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Back to School: How to Help Children Who Are Hard of Hearing as They Return to In-Person Learning
As the new school year approaches during a COVID-19 surge, universal masking in schools and other necessary public health measures may present some unique challenges for children who are hard of hearing, according to the American Speech-Language-Hearing Association (ASHA). The U.S. Centers for Disease Control and Prevention (CDC) states that roughly 15% of school-aged children (ages 6–19 years) have some degree of hearing loss, making this a pressing issue.
Masks and social distancing can pose communication challenges for all children, but this is especially true for those who are hard of hearing. Masks dampen sound. Also, they can eliminate facial cues and prevent lipreading—elements that hard of hearing children often rely upon heavily in order to understand verbal instruction and communicate effectively.
Also, for hard of hearing children who have been learning virtually, shifting t
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NIH-Funded Modern “White Cane” Brings Navigation Assistance To The 21st Century
Equipped with a color 3D camera, an inertial measurement sensor, and its own on-board computer, a newly improved robotic cane could offer blind and visually impaired users a new way to navigate indoors.
When paired with a building’s architectural drawing, the device can accurately guide a user to a desired location with sensory and auditory cues, while simultaneously helping the user avoid obstacles like boxes, furniture, and overhangs. Development of the device was co-funded by the National Institutes of Health’s National Eye Institute (NEI) and the National Institute of Biomedical Imaging and Bioengineering (NIBIB). Details of the updated design were published in the journal IEEE/CAA Journal of Automatica Sinica.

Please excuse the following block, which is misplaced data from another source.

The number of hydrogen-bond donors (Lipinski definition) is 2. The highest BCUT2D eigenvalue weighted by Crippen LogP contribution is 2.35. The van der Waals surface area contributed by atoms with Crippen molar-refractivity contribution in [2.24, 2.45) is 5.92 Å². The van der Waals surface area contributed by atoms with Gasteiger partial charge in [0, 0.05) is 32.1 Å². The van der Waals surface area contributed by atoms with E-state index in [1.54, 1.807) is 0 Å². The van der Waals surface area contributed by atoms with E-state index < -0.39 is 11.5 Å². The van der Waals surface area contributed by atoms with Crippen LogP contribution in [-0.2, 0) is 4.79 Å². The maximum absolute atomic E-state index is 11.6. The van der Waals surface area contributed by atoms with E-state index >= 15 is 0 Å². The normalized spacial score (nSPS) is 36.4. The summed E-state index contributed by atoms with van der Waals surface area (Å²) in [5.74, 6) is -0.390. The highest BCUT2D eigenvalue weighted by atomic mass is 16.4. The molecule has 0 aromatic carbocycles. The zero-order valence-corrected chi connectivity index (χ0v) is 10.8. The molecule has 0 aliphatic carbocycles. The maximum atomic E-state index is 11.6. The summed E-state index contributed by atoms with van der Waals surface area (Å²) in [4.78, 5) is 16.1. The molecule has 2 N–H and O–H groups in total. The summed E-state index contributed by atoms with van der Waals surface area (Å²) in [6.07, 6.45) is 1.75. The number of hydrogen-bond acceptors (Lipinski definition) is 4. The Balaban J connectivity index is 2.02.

“Many people in the visually impaired community consider the white cane to be their best and most functional navigational tool, despite it being century-old technology,” sai
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What You Need To Know About The Delta Variant
For more than 40 years, UCI infectious disease researcher Michael Buchmeier has studied coronaviruses, and he’s one of the leading experts on SARS-CoV-2, the version of the virus causing the COVID-19 pandemic. As a more lethal mutation of the virus, called the delta variant, sparks another wave of cases, he offers his expertise about this threat.
How does the delta variant differ from the original form of the COVID-19 coronavirus?
The form of the original coronavirus is really not clear. If, as we think, SARS-CoV-2 appeared in humans after jumping from an animal host, such as a bat, then the sequence may have already contained mutations in its genome that allowed that species jump. Many of the so-called emerging diseases represent jumps from a zoonotic animal host to humans.
The power of this genetic flexibility is characteristic of RNA viruses. This flexibility results in the produ
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ASHA Announces 2021 Media Award Recipients
The American Speech-Language-Hearing Association (ASHA) announced the recipients of the organization’s 2021 Media Awards.
The awardees include nine media outlets and two communication sciences and disorders professionals. Annually, the awards recognize outstanding coverage by print, broadcast, and digital outlets and outreach by ASHA Certified Member audiologists and speech-language pathologists (SLPs).
"The essential work of communication professionals has taken on a new urgency during the pandemic,” said ASHA 2021 President A. Lynn Williams, PhD, CCC-SLP. “As our members have risen to address new risks to communication health, these awardees have helped spotlight those issues, as well as the efforts to alleviate them. We at ASHA are happy to honor them.”
ASHA’s 2021 Media Award recipients are:
The Washington Post: For “Some people think they have to lose their accent t